The low grasses, the tall trees: which of them tempts spring to return?
In fall, the trees flaunted their dying leaves; the grasses withered, leaving us melancholy.
Now they vie in beauty, tempting spring to return.
Even the poplar and the subtle elm offer up their pallid blossoms to the wind
To overflow the sky, to fly like snow, to tempt spring to return.
A younger me would have stood on his head
To prove the earth and sky are of a size
Then seeing beneath his feet the sunlit clouds
Strode off upon that opalescent path.
These days the sun has turned her face from me.
The autumn wind flings tiny knives of frost.
Far down below, the slow east river flows
Beset with whitecaps, fishing boats, and gulls.
Yes, younger, I’d have turned things upside-down:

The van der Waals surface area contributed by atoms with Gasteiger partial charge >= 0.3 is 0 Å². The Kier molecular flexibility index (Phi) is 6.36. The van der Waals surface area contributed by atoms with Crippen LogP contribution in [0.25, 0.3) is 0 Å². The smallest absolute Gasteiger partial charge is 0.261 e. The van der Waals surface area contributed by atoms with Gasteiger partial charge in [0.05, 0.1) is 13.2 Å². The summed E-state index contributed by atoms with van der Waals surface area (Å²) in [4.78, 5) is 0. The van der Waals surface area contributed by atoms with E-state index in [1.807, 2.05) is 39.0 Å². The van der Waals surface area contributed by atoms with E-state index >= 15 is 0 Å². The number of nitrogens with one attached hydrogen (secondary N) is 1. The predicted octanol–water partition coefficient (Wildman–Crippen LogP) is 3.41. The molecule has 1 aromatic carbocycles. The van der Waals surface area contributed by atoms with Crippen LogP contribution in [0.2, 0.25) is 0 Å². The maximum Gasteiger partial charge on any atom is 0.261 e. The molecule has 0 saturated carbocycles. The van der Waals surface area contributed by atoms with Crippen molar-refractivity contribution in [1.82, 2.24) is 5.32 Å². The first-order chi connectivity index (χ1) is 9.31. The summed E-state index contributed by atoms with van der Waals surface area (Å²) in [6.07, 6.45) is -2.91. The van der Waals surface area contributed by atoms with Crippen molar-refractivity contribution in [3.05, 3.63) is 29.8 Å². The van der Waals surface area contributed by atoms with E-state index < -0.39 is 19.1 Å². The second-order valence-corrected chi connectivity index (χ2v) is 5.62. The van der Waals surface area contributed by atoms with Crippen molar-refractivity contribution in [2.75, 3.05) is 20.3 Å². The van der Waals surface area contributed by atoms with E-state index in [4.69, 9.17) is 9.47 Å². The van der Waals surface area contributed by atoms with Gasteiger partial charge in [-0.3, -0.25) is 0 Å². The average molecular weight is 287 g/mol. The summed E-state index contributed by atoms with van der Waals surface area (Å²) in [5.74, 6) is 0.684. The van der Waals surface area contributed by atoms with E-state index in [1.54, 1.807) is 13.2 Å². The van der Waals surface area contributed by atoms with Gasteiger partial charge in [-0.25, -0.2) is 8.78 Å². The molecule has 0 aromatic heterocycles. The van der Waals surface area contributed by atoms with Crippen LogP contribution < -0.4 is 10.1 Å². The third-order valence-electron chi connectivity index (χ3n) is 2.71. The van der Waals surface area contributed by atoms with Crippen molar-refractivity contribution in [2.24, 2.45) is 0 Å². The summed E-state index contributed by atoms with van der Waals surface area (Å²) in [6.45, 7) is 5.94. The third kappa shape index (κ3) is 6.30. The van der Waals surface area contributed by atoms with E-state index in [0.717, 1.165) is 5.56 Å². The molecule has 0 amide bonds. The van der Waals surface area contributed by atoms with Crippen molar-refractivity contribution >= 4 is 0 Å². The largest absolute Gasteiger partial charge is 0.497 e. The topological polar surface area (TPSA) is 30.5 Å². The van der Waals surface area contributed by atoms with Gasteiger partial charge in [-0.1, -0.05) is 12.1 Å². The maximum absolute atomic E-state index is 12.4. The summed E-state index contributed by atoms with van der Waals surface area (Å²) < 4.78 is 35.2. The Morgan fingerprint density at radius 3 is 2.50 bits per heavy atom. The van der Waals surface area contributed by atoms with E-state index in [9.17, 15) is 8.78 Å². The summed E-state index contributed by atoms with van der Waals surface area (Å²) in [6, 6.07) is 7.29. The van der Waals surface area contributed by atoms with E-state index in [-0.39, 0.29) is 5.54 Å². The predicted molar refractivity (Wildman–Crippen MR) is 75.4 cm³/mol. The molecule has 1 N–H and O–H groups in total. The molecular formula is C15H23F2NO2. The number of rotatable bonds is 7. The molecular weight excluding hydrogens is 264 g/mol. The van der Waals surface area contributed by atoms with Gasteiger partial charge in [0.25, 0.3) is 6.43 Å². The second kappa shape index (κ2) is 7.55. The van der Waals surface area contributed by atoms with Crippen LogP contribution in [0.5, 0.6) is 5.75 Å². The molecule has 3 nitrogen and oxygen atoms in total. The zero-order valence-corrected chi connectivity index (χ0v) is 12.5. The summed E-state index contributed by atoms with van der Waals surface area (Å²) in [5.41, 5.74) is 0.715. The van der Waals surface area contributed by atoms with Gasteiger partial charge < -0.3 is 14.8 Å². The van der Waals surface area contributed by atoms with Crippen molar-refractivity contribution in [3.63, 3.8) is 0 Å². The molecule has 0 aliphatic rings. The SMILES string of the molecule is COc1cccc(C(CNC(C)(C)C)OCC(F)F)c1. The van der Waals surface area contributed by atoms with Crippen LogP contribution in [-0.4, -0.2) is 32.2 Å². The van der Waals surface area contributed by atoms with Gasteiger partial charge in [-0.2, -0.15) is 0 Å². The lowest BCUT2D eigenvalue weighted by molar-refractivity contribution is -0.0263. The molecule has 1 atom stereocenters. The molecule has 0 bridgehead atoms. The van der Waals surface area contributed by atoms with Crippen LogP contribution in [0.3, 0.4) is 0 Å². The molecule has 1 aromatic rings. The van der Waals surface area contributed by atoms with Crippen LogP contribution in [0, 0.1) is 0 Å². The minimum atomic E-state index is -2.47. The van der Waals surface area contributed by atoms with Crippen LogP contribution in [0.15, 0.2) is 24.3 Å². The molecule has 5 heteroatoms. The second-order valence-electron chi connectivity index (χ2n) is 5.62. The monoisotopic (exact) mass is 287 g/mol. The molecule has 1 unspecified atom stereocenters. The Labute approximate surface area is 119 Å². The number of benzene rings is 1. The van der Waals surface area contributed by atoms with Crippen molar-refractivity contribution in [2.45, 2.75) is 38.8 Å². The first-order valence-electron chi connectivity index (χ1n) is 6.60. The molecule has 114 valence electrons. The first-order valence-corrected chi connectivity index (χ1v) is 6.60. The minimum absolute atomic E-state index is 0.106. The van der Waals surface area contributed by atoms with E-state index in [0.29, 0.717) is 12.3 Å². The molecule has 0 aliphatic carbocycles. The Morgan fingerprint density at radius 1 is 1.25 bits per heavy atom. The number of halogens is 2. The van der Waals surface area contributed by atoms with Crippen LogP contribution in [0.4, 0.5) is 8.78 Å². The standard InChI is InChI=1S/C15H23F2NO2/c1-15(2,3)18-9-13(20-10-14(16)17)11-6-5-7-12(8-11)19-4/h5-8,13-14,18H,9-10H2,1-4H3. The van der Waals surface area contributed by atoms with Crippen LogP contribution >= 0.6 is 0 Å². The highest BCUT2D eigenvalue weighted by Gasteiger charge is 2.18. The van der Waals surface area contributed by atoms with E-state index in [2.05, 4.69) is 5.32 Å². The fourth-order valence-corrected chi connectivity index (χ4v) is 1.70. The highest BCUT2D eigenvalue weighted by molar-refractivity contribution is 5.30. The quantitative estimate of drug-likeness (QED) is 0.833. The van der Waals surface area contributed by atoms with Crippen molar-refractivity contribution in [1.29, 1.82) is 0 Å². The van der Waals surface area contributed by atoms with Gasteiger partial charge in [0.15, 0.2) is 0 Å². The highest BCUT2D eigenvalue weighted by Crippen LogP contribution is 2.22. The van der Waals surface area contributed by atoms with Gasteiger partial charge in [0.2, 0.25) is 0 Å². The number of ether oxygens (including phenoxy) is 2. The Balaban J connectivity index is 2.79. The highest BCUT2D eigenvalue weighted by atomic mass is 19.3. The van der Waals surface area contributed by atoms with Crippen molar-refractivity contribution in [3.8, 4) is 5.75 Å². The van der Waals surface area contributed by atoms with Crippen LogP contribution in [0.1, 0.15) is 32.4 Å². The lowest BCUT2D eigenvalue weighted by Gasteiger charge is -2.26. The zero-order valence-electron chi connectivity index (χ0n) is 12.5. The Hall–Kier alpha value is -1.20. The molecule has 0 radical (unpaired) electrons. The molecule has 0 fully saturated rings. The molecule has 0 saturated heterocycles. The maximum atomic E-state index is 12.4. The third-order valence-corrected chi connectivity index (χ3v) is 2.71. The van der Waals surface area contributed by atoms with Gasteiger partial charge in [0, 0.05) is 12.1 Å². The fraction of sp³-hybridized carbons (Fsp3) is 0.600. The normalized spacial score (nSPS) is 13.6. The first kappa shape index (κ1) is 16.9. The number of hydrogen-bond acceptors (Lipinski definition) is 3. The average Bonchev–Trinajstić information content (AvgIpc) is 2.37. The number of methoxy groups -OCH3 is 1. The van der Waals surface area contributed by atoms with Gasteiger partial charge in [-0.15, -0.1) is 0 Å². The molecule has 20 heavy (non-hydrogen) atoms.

The sparrows and the swallows at their nests,
The small birds perched among the date tree’s thorns,
All would have stopped, and quirked their heads to see!
But these days I’m no gymnast, me.
Sundown, I’ll sling my sword upon my back;
I’ll set my feet upon the dusty road
And head off down the mountain, muttering of home.
I heard his dog barking down by the creek, but when I tried to follow
A hard rain fell, scattering the peach blossoms, hiding the path.
I’ve long since lost the dog, the creek, the path; I can’t hear the temple bell,
And one stand of bamboo is like any other.
I think it’s spring now, or will be soon: it’s greener, anyhow,
And sometimes I see deer, off in the woods.
No one else can tell you the right way to go, that’s what he always said;
Meaning, I thought: Trust yourself. See where that’s got me?
This morning when you passed
Me and I followed
You on the sidewalk
Your shadow after you’d passed
Was right there in my way,
So I stepped on your shadow’s
Head. All the way down the sidewalk
I secretly followed,
Skipping discreetly, your shadow’s
Trail, stepping and stepping the whole way.